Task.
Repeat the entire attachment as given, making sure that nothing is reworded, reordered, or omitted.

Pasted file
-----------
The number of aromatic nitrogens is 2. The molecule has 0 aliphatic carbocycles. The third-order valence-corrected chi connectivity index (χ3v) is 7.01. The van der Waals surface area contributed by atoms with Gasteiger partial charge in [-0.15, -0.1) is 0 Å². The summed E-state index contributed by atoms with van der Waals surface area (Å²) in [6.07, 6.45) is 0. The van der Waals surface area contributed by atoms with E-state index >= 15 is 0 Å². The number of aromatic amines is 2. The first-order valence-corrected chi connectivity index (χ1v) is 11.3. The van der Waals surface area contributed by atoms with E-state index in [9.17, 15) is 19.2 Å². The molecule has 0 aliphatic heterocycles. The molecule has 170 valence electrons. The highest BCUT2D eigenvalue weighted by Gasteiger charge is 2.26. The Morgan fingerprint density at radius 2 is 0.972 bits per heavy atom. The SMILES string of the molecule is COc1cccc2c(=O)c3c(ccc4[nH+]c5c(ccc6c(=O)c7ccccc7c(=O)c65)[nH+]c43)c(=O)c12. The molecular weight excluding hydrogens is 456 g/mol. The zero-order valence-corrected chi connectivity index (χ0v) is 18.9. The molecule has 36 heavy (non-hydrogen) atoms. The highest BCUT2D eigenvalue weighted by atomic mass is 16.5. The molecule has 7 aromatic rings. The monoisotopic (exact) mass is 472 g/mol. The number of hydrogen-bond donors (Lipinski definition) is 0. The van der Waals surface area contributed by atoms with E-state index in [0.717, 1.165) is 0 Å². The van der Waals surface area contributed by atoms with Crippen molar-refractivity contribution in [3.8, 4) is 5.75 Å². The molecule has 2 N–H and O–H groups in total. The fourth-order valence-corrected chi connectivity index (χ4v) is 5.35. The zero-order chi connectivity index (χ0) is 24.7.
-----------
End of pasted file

The number of aromatic nitrogens is 2. The molecule has 0 aliphatic carbocycles. The third-order valence-corrected chi connectivity index (χ3v) is 7.01. The van der Waals surface area contributed by atoms with Gasteiger partial charge in [-0.15, -0.1) is 0 Å². The summed E-state index contributed by atoms with van der Waals surface area (Å²) in [6.07, 6.45) is 0. The van der Waals surface area contributed by atoms with E-state index >= 15 is 0 Å². The number of aromatic amines is 2. The first-order valence-corrected chi connectivity index (χ1v) is 11.3. The van der Waals surface area contributed by atoms with E-state index in [9.17, 15) is 19.2 Å². The molecule has 0 aliphatic heterocycles. The molecule has 170 valence electrons. The highest BCUT2D eigenvalue weighted by Gasteiger charge is 2.26. The Morgan fingerprint density at radius 2 is 0.972 bits per heavy atom. The SMILES string of the molecule is COc1cccc2c(=O)c3c(ccc4[nH+]c5c(ccc6c(=O)c7ccccc7c(=O)c65)[nH+]c43)c(=O)c12. The molecular weight excluding hydrogens is 456 g/mol. The zero-order valence-corrected chi connectivity index (χ0v) is 18.9. The molecule has 36 heavy (non-hydrogen) atoms. The highest BCUT2D eigenvalue weighted by atomic mass is 16.5. The molecule has 7 aromatic rings. The monoisotopic (exact) mass is 472 g/mol. The number of hydrogen-bond donors (Lipinski definition) is 0. The van der Waals surface area contributed by atoms with E-state index in [0.717, 1.165) is 0 Å². The van der Waals surface area contributed by atoms with Crippen molar-refractivity contribution in [3.8, 4) is 5.75 Å². The molecule has 2 N–H and O–H groups in total. The fourth-order valence-corrected chi connectivity index (χ4v) is 5.35. The zero-order chi connectivity index (χ0) is 24.7.